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The Crimson Room, A New Lounge, To Open in Larimer Square

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The venue is bringing the martinis back alongside the dance floor and VIP area.

The Crimson Room
The Crimson Room
Andra Zeppelin

An elevated club for grown ups is what the Crimson Room seems to want to become: The place where you go after a dinner at Rioja or after a play at the Denver Center for the Performing Arts to party the late into the night. Set behind the red door at 1403 Larimer, the new lounge, bar, and dance club is targeting Denver's elite by igniting the atmosphere of a private club.

The space was previously occupied by Wicked Garden and Hush before that, but a thorough redesign leaves no trace of those past lives. Eric Mandil of Mandil, Inc., in collaboration with owner Brian Sifferman, who also owns Corridor 44, created a space with a vibrant elegance clad in red and accented by comfortable velvet seats, cozy booths, and a social community table across the main bar. A highlight: the 7'6 ceilings with Swarovski crystal pendant lighting and a striking 31' gold flecked Cambria Quartz bar. There is a dance floor, private lockers for "members" of the club who choose to store their special bottles in the venue, and two oversized regal chairs by the main entrance that offer guests a look at everyone who comes in.

The cocktail menu, rooted in what Sifferman calls "efficient mixology" concept, brings back the martini -- and many variations of it -- in a modern way that combines fresh herbs, fruits, and infusions. There are also signature cocktails, house-made barrel aged negroni and bourbon, and a curated selection of wine, champagne, beer, and spirits.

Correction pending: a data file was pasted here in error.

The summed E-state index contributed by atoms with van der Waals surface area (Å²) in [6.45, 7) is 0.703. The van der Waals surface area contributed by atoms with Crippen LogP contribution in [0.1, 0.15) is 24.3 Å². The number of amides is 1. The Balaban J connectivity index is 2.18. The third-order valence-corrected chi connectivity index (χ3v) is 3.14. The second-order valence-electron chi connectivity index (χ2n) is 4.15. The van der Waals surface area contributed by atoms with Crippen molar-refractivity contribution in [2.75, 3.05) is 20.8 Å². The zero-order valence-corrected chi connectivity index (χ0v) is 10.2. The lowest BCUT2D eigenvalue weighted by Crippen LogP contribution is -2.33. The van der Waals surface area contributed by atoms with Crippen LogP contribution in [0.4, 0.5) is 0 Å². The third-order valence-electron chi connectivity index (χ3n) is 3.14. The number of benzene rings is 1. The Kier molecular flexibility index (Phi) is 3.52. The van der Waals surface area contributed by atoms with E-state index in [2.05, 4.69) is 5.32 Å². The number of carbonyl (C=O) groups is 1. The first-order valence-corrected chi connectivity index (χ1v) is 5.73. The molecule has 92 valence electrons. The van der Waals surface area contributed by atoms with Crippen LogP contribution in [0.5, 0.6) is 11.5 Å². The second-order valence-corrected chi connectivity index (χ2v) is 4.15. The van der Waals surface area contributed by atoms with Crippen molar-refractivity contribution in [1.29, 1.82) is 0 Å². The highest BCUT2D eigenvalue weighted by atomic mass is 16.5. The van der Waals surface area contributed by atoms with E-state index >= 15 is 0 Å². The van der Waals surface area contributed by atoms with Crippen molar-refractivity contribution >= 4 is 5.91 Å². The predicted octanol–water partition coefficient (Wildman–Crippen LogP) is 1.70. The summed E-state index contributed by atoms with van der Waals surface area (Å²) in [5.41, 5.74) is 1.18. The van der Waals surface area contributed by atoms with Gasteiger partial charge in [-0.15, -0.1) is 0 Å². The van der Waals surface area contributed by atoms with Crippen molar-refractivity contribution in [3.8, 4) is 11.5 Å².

And if a nibble in in the cards, the "cold kitchen" is open for late night treats like caviar, snow crab and shrimp cocktail, pink salt and black truffle buttered popcorn, charcuterie boards and more.

There will be live music, from local DJs to small live bands, ranging in styles from tempo house and jazz to world beats and trance, but don't expect hip hop - that's off the vibe. Part of the vibe intended to be created is the dress code, something the Crimson Room calls "elevated cocktail casual," encouraging its patrons to dress up. Collared shirts or sport coats are required for gentlemen and baseball hats, hoodies, jerseys, flip-flops, sandals, and tank tops for men are prohibited. The elevated style extends to the staff: female cocktail servers will wear an outfits created by a local designer while male staffers wear gray vests, red ties, white shirts and black pants.

What's in the name? "I'm a bit of a music junkie, all over the map really - a metal head who likes to spin backbeats with a hook, hammer on the keyboards, or simply play acoustic guitar," says owned Brian Siffermann.  "I just like to make noise, and I have a red recording studio in my house. When naming the concept (which has a heavy emphasis on good music and a lounge vibe), I looked at a color wheel and it all came together pretty quickly. I love the color red. Women are obsessed with the color red. I'm obsessed with women. I saw red, and "The Crimson Room" just clicked."

The Crimson Room will open on Friday, December 5 with a bash benefitting Bright Pink, a non-profit organization on a mission to save women's lives from breast and ovarian cancer. Ticket prices start at $75 and can be purchased here.

After the opening party, the venue will be open Wednesday through Saturday from 8 p.m. to 2 a.m.